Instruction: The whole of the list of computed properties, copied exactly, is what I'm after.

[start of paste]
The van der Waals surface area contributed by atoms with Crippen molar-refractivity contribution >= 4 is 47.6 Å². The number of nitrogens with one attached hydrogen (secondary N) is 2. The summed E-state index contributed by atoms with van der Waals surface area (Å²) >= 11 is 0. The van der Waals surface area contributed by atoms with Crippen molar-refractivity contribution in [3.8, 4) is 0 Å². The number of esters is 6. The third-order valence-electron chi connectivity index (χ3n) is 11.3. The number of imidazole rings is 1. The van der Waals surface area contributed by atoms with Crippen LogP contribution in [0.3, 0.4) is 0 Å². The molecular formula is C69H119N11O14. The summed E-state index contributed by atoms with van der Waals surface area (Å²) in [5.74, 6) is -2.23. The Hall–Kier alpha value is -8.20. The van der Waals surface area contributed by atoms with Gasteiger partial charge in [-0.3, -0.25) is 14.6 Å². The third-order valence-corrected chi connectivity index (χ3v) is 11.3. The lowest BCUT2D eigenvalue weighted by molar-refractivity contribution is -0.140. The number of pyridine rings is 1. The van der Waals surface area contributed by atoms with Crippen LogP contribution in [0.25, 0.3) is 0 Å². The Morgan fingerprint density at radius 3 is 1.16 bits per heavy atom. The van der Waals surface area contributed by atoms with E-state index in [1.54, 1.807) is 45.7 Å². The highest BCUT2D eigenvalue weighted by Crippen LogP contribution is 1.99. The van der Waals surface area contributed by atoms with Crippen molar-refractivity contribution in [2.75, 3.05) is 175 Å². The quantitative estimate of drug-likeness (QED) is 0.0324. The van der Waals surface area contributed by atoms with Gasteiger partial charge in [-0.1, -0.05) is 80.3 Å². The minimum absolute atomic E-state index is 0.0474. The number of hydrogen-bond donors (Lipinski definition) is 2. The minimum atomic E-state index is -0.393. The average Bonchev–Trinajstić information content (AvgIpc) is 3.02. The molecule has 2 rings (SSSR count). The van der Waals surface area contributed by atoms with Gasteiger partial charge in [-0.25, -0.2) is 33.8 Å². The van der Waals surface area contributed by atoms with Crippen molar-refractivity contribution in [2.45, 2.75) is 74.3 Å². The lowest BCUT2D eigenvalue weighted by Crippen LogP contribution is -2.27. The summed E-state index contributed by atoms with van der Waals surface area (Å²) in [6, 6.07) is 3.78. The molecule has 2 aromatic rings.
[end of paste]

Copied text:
The van der Waals surface area contributed by atoms with Crippen molar-refractivity contribution >= 4 is 47.6 Å². The number of nitrogens with one attached hydrogen (secondary N) is 2. The summed E-state index contributed by atoms with van der Waals surface area (Å²) >= 11 is 0. The van der Waals surface area contributed by atoms with Crippen molar-refractivity contribution in [3.8, 4) is 0 Å². The number of esters is 6. The third-order valence-electron chi connectivity index (χ3n) is 11.3. The number of imidazole rings is 1. The van der Waals surface area contributed by atoms with Crippen LogP contribution in [0.3, 0.4) is 0 Å². The molecular formula is C69H119N11O14. The summed E-state index contributed by atoms with van der Waals surface area (Å²) in [5.74, 6) is -2.23. The Hall–Kier alpha value is -8.20. The van der Waals surface area contributed by atoms with Gasteiger partial charge in [-0.3, -0.25) is 14.6 Å². The third-order valence-corrected chi connectivity index (χ3v) is 11.3. The lowest BCUT2D eigenvalue weighted by molar-refractivity contribution is -0.140. The number of pyridine rings is 1. The van der Waals surface area contributed by atoms with Crippen LogP contribution in [0.25, 0.3) is 0 Å². The Morgan fingerprint density at radius 3 is 1.16 bits per heavy atom. The van der Waals surface area contributed by atoms with E-state index in [1.54, 1.807) is 45.7 Å². The highest BCUT2D eigenvalue weighted by Crippen LogP contribution is 1.99. The van der Waals surface area contributed by atoms with Crippen molar-refractivity contribution in [2.75, 3.05) is 175 Å². The quantitative estimate of drug-likeness (QED) is 0.0324. The van der Waals surface area contributed by atoms with Gasteiger partial charge in [-0.1, -0.05) is 80.3 Å². The minimum absolute atomic E-state index is 0.0474. The number of hydrogen-bond donors (Lipinski definition) is 2. The minimum atomic E-state index is -0.393. The average Bonchev–Trinajstić information content (AvgIpc) is 3.02. The molecule has 2 rings (SSSR count). The van der Waals surface area contributed by atoms with Gasteiger partial charge in [-0.25, -0.2) is 33.8 Å². The van der Waals surface area contributed by atoms with Crippen molar-refractivity contribution in [2.45, 2.75) is 74.3 Å². The lowest BCUT2D eigenvalue weighted by Crippen LogP contribution is -2.27. The summed E-state index contributed by atoms with van der Waals surface area (Å²) in [6, 6.07) is 3.78. The molecule has 2 aromatic rings.